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Monitor Board of Contributors: On Northern Pass, both sides are actually right

  • In this Feb. 8, 2011 file photo, Public Service Company of New Hampshire president Gary Long speaks in favor about the Northern Pass Project  as opponents listen at a House committee hearing in Concord, N.H. The project would clear about 40 miles of new power lines in northern New Hampshire  thorough forestland and include high-elevation towers. (AP Photo/Jim Cole, File)

    In this Feb. 8, 2011 file photo, Public Service Company of New Hampshire president Gary Long speaks in favor about the Northern Pass Project as opponents listen at a House committee hearing in Concord, N.H. The project would clear about 40 miles of new power lines in northern New Hampshire thorough forestland and include high-elevation towers. (AP Photo/Jim Cole, File)

  • In this Feb. 8, 2011 file photo, Public Service Company of New Hampshire president Gary Long speaks in favor about the Northern Pass Project  as opponents listen at a House committee hearing in Concord, N.H. The project would clear about 40 miles of new power lines in northern New Hampshire  thorough forestland and include high-elevation towers. (AP Photo/Jim Cole, File)

One recent morning while having breakfast out with my son, he asked me what the Northern Pass was. Since he is 11, and since I teach environmental science at NHTI, this was not a short answer.

That would not have surprised anyone who knows me and who knows the issue. In my roles as both mother and educator I strive to teach the complexities of life, and that sometimes there are no easy answers. What would have surprised many of my friends and neighbors is that I am not categorically against the project.

When I told my son about the concepts behind it, that we would be bringing electricity we need from Canada and that it was made from rivers rather than coal or oil, he nodded in favor – much like we as a state did when the project was first announced by then-Gov. John Lynch at the beginning of his last term. The fact that the state erupted in protest when the details were announced may have had something to do with his decision not to run again. He would not be alone in this dilemma. None other than Arnold Schwarzenegger was put in the same position over wind power harvested from eastern California. The power is plentiful but the rights of way to get it to population centers are not. Hence, initial support, then protest, and the governor who brought the plan to the people? The enemy.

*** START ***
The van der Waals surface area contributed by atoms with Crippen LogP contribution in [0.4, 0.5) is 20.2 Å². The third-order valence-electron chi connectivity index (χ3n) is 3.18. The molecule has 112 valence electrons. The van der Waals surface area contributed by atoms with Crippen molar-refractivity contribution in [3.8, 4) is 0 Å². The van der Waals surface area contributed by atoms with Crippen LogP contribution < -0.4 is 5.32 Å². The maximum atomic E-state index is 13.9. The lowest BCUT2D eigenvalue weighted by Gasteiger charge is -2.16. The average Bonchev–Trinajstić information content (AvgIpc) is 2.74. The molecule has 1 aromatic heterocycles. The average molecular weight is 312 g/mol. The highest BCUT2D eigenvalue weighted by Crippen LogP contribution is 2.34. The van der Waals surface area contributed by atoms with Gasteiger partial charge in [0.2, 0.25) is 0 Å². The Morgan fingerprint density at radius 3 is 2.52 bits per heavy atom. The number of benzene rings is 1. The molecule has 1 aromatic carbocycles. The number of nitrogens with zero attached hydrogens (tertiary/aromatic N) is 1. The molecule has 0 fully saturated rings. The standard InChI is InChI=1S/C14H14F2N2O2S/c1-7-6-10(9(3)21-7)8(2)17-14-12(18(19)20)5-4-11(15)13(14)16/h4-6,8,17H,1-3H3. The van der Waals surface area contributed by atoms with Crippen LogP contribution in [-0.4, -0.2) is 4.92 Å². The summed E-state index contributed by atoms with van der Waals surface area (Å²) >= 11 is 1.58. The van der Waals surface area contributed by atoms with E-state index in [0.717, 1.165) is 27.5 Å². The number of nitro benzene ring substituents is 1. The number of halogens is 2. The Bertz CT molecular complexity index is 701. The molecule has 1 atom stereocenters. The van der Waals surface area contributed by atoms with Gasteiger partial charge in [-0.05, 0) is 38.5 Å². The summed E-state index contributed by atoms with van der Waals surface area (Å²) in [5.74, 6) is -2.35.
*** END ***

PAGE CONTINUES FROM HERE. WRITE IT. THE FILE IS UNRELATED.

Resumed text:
But who is really to blame here?

I believe ignorance of environmental issues is one of the most dangerous things about our society, and that most people would rather exist in their trance of consumptive patterns rather than acknowledge that they can’t push environmental issues off to the “green” people to do all the work.

Among the reasons I am not entirely against the Northern Pass are the ideas behind it. I don’t believe that all hydro power is bad or that we should never buy power from the Canadians. They have something we need and, no, the power is not all going to Massachusetts and Connecticut. I am not happy with the amount of land that would be disrupted, but if I want to keep using a computer, keep the lights on and let my children do the same as they grow up, new power needs to be found.

Now, if I gained all of my environmental knowledge about the topic from the news media, I would be hard-pressed to find any unbiased information. There are major coalitions against the project from the perspective of landowners and conservationists, while power companies and electrical unions focus on how many jobs it will create and how clean hydro power is. They are both right – and they are both missing some big issues.

Rather than tell you what I think these issues are, I’d like you to sit down with any group of three or four people and ask yourselves the following questions:

∎ What is global climate change and by what mechanism are we contributing to it?

∎ What is a carbon footprint? What are embedded costs?

∎ How many planets would we need if everybody on Earth lived the way you do?

∎ What are the downsides of hydro-electric power other than massive power lines?

After you have finished your coffee, lunch or whatever else you were consuming during the meeting (and I hope you were; we all talk better and more when our mouths are full), find the real answers. A standard high school or college environmental science text book would be ideal, but in a pinch Google or Wikipedia will do.